Before I respond to Reppert’s latest comments about Calvinism, I think we need to define our terms. Reppert’s objection actually consists of several different objections bundled into one. So we have to disambiguate the objections. And, by way of preliminaries, we need to define what a possible world is, as well as what makes it possible.
In freewill theism, a possible world is frequently indexed to the ability of the human agent. The ability of a human agent to do or choose otherwise. And that forking path is captured by two or more possible worlds or world-segments.
In Calvinism, by contrast, the freedom to do otherwise is indexed to the ability of God to do or choose otherwise.
Both Calvinism and freewill theism make room for possible worlds, but ground them in different agents.
In Calvinism, a possible world is God’s mental narrative of a possible world history. A complete, coherent story.
Put another way, a possible world is a measure of what God can possibly think (omniscience) and possibly do (omnipotence). How many different global stories can an infinite mind coherently imagine?
Not all possibilities are compossible. The same story can’t contain mutually exclusive events. But up to a point, the same story can have alternate endings–after which you have two different stories.
Because not all possibilities are compossible, this gives rise to alternate histories or alternate timelines. An alternate past or future. The only upper limit is what is conceivable for the mind of God.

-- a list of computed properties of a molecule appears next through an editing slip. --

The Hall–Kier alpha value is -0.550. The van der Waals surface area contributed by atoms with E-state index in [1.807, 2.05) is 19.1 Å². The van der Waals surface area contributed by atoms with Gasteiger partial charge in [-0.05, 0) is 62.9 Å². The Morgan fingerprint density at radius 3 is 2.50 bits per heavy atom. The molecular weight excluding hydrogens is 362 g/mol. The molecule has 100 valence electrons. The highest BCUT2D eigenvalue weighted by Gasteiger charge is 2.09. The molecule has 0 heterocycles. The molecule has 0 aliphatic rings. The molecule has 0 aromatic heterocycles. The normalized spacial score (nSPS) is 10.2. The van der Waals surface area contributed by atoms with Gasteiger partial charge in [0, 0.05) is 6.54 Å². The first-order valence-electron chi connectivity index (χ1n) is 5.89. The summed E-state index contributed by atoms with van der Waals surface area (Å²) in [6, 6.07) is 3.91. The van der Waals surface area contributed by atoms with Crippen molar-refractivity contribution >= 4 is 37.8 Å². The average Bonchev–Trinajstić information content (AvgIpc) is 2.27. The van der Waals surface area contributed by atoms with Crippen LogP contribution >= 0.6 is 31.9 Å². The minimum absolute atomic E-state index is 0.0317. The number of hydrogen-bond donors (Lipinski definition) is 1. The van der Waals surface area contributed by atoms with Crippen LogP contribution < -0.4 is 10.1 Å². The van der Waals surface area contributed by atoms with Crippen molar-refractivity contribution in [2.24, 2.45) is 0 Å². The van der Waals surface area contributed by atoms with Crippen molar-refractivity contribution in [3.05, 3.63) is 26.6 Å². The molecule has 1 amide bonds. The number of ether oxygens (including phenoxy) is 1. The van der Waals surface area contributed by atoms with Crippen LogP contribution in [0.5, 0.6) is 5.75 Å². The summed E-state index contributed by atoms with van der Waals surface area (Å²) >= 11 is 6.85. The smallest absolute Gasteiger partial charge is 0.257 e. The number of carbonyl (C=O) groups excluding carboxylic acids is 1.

Predestination involves God’s decision to instantiate a possible world.
However, predestination can also be recast in counterfactual terms. It was possible for Judas to remain faithful to Christ in the sense that it was possible for God conceive of, and therefore, to decree that alternate outcome. Different possible outcomes are both conceivable and decreeable. For God knows what God is capable of doing. And there’s no one thing that God is capable of doing.
You could say that God’s decree selects from a range of possible worlds. But you could also say that God’s decree selects from a range of decreeable worlds. A distinction between the actual decree and unexemplified decrees. For every possible world is a decreeable world.
Now for Reppert:
It is not clear that Calvinists have the motivation to evanglize based on the truth of certain subjunctive-conditional claims concerning what the oucome will be if they do or do not evanglize.The reason is that, given what God has predestined, the future is closed.
True. But we need to explicate that concept:
i) It is closed for the human agent. And, given the decree, it cannot turn out either way.
However, this doesn’t mean the decree was a given. God was free to decree otherwise. In that respect, the future was open for him (God).